John 19:30 says, “When Jesus had received the sour wine, he said, ‘It is finished,’ and he bowed his head and gave up his spirit.” What is finished? Answer: Everything that is required for our redemption. Going into hell is not a part of the requirement for our salvation.
In Greek that sentence “It is finished” is only one word Tetelestai, and this Greek word is perfect tense and is translated “It [the work of redemption] has been finished.” Jesus fulfilled all the requirements for our salvation.
3. Remember the very last words of Jesus recorded for us in Luke 24:46, “Then Jesus, calling out with a loud voice, said, ‘Father, into your hands I commit my spirit!’ And having said this he breathed his last.”
His human spirit went to his Father, and his Father received his spirit. Further in Luke 23:43 Jesus promises the believing criminal, “Truly, I say to you, today you will be with me in Paradise [heaven].” That is, the moment you die you will go with me to heaven in my Father’s house, not to hell.
4. Remember also that Jesus did not just pay the punishment of our sin, he also satisfied God’s perfect demand. Jesus kept the law perfectly. Frederick K.C. Price argues, “Do you think that the punishment for our sin was to die on a cross? If that were the case, the two thieves could have paid your price.” Well, these thieves could not have paid our price, because they were not perfect; and therefore, could not have satisfied God’s perfect demand.
I therefore conclude that Jesus did not literally go to hell. In my next post I will present my view.
Definition of Heaven
- The sky. Isaiah 55:10 reads, “[T]he rain and the snow come down from heaven [that is, from the sky] and do not return there but water the earth.”
- The space where we have the sun, moon, stars, and planets. Take Genesis 1:14-16, for instance, “And God said, ‘Let there be lights in the expanse of the heavens [that is, of the space] to separate the day from the night….’ And God made the two great lights—the greater light to rule the day and the lesser light to rule the night—and the stars.”
- The dwelling place of God. In Kings 8:30 Solomon speaks to God, “…listen to the plea of your servant and of your people Israel, when they pray toward this place [the temple]. And listen in heaven your dwelling place, and when you hear, forgive.” Paul calls this dwelling place “the third heaven” (2 Cor. 12:23), perhaps to distinguish it from the sky (the first heaven) and from the space (the second heaven).
Description of Heaven
In Isaiah 65:17-25 we have a pictorial description of heaven. Here Isaiah, as it were, is painting a picture of heaven. By poetically describing the new heaven and new earth, he is telling us what heaven looks like. Here are four descriptions of heaven from Isaiah 65:17-25:
- A place of indescribable joy (vv. 17-19). Verse 17 says, “[T]he former things shall not be remembered or come into mind.” In heaven we cannot and will not remember the sins that we committed that brought sorrow to us in this present world. Verse 19 adds, “[N]o more shall be heard in it the sound of weeping and the cry of distress.” This verse echoes Revelation 21:4, “He [God] will wipe away every tear from their eyes, and death shall be no more, neither shall there be mourning, nor crying, nor pain anymore, for the former things have passed away.” While we can cry because of joy, most of the time we cry because of pain, problems, persecution, affliction, and death. We will not need to cry in heaven in the latter sense, for suffering and separation will be absent.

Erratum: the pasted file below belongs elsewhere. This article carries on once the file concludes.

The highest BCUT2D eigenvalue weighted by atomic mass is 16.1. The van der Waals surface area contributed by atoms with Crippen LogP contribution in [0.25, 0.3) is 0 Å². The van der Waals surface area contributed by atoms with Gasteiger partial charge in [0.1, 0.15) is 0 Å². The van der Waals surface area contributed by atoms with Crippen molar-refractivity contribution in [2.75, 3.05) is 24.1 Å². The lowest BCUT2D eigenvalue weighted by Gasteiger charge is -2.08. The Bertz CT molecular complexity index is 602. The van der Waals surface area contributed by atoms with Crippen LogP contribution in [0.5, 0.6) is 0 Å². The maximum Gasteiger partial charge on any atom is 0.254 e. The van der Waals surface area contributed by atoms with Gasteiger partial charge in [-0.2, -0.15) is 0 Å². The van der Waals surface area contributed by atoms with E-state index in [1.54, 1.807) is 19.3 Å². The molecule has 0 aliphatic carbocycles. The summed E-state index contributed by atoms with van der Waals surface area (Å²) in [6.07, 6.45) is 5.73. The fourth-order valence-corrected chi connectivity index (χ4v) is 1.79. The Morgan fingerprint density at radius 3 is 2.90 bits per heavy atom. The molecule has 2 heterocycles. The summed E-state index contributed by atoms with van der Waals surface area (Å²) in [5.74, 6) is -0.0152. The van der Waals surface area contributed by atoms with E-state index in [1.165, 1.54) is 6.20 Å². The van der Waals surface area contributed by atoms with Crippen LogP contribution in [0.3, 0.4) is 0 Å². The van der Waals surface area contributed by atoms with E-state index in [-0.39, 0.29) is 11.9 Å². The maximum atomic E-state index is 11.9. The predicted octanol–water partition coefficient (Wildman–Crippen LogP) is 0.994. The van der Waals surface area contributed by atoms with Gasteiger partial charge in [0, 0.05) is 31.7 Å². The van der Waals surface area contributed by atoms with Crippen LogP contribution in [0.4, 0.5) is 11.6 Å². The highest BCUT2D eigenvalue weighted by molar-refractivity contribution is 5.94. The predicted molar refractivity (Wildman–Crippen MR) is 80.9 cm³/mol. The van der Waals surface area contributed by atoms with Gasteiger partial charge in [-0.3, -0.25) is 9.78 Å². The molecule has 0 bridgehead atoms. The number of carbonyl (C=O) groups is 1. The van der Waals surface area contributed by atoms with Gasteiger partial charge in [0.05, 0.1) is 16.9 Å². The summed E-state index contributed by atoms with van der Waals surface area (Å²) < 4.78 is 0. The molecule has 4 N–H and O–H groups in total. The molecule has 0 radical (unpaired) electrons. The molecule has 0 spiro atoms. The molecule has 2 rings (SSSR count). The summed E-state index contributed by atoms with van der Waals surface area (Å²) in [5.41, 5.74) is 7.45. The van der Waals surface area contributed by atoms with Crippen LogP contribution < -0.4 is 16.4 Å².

- A place of everlasting life (v. 20). In heaven we will not grow old, get weak, and die. Death exists because sin does, “[f]or the wages of sin is death, but the free gift of God is eternal life in Christ Jesus our Lord” (Rom. 6:23). Since sin does not exist in heaven, death cannot and will not exist also in heaven. We can therefore sing with the hymn writer Ira Forest Stanphill (1914-1993): “I’ve got a mansion just over the hilltop/ In that bright land where we’ll never grow old/ And some day yonder we will never more wander/ But walk the streets that are purest gold.”
- A place of perfect justice (v. 22). Note verse 22: “They shall not build and another inhabit; they shall not plant and another eat.” This verse simply tells us that in heaven crimes, cheating, and injustice will end. Thus, heaven does not need jails, prisons, soldiers, policemen, and judges. Likewise, in heaven there will be no more national or denominational divisions, for we will be under one King—the Lord Jesus Christ.
- A place of absolute peace (v. 25). Bombing, shooting, violence, and war will cease in heaven, for we will be with Christ—the Prince of Peace. And to be with him is what makes heaven the most wonderful place.
- Remember that only those who have the righteousness of Jesus Christ can live in heaven (2 Pet. 3:13). Do you have his righteousness?
- If you are a believer in Christ, remember that this present world is not your home. As one hymn states,
This world is not my home I’m just a passing through
My treasures are laid up somewhere beyond the blue
The angels beckon me from heaven’s open door
And I can’t feel at home in this world anymore
That you can’t feel at home in this world anymore simply shows that you don’t belong here, for your citizenship is in heaven. Therefore, set your mind “on things that are above, not on things that are on earth” (Col. 3:2). “[L]ay up for yourselves treasures in heaven….for where your treasure is, there your heart will be also” (Matt. 6:20-21).
To read part 1 of this post, click here.